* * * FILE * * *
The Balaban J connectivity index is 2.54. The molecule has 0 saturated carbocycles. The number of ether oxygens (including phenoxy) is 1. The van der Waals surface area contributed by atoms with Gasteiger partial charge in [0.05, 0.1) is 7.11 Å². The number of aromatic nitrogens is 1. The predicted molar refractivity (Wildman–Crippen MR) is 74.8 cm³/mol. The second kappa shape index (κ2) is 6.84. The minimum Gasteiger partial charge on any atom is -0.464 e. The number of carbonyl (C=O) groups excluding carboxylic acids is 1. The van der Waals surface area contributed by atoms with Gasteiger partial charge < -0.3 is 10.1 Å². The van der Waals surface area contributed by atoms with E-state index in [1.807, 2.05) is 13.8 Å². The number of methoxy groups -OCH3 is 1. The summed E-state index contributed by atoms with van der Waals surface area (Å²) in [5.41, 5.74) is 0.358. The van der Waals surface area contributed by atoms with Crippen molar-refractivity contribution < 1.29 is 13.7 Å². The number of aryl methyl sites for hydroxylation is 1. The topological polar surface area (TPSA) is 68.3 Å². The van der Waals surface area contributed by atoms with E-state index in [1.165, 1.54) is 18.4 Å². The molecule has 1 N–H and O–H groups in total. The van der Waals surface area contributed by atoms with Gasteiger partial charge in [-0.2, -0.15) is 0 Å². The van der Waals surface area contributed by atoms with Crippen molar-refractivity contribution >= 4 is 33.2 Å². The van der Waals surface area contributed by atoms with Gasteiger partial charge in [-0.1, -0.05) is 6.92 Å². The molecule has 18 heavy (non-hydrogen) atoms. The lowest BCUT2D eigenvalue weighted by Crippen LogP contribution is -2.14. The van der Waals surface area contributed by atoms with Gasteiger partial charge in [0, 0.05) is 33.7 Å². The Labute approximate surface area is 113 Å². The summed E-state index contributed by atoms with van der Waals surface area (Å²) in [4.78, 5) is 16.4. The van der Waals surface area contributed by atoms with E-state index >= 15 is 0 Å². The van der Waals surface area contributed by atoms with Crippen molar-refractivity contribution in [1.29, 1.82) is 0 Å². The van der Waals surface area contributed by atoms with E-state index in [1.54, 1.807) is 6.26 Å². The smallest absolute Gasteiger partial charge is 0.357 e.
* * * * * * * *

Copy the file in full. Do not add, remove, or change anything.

The Balaban J connectivity index is 2.54. The molecule has 0 saturated carbocycles. The number of ether oxygens (including phenoxy) is 1. The van der Waals surface area contributed by atoms with Gasteiger partial charge in [0.05, 0.1) is 7.11 Å². The number of aromatic nitrogens is 1. The predicted molar refractivity (Wildman–Crippen MR) is 74.8 cm³/mol. The second kappa shape index (κ2) is 6.84. The minimum Gasteiger partial charge on any atom is -0.464 e. The number of carbonyl (C=O) groups excluding carboxylic acids is 1. The van der Waals surface area contributed by atoms with Gasteiger partial charge < -0.3 is 10.1 Å². The van der Waals surface area contributed by atoms with E-state index in [1.807, 2.05) is 13.8 Å². The number of methoxy groups -OCH3 is 1. The summed E-state index contributed by atoms with van der Waals surface area (Å²) in [5.41, 5.74) is 0.358. The van der Waals surface area contributed by atoms with Crippen molar-refractivity contribution < 1.29 is 13.7 Å². The number of aryl methyl sites for hydroxylation is 1. The topological polar surface area (TPSA) is 68.3 Å². The van der Waals surface area contributed by atoms with E-state index in [1.165, 1.54) is 18.4 Å². The molecule has 1 N–H and O–H groups in total. The van der Waals surface area contributed by atoms with Gasteiger partial charge in [-0.2, -0.15) is 0 Å². The van der Waals surface area contributed by atoms with Crippen molar-refractivity contribution >= 4 is 33.2 Å². The van der Waals surface area contributed by atoms with Gasteiger partial charge in [-0.1, -0.05) is 6.92 Å². The molecule has 18 heavy (non-hydrogen) atoms. The lowest BCUT2D eigenvalue weighted by Crippen LogP contribution is -2.14. The van der Waals surface area contributed by atoms with Gasteiger partial charge in [0, 0.05) is 33.7 Å². The Labute approximate surface area is 113 Å². The summed E-state index contributed by atoms with van der Waals surface area (Å²) in [4.78, 5) is 16.4. The van der Waals surface area contributed by atoms with E-state index >= 15 is 0 Å². The van der Waals surface area contributed by atoms with Crippen molar-refractivity contribution in [1.29, 1.82) is 0 Å². The van der Waals surface area contributed by atoms with E-state index in [1.54, 1.807) is 6.26 Å². The smallest absolute Gasteiger partial charge is 0.357 e.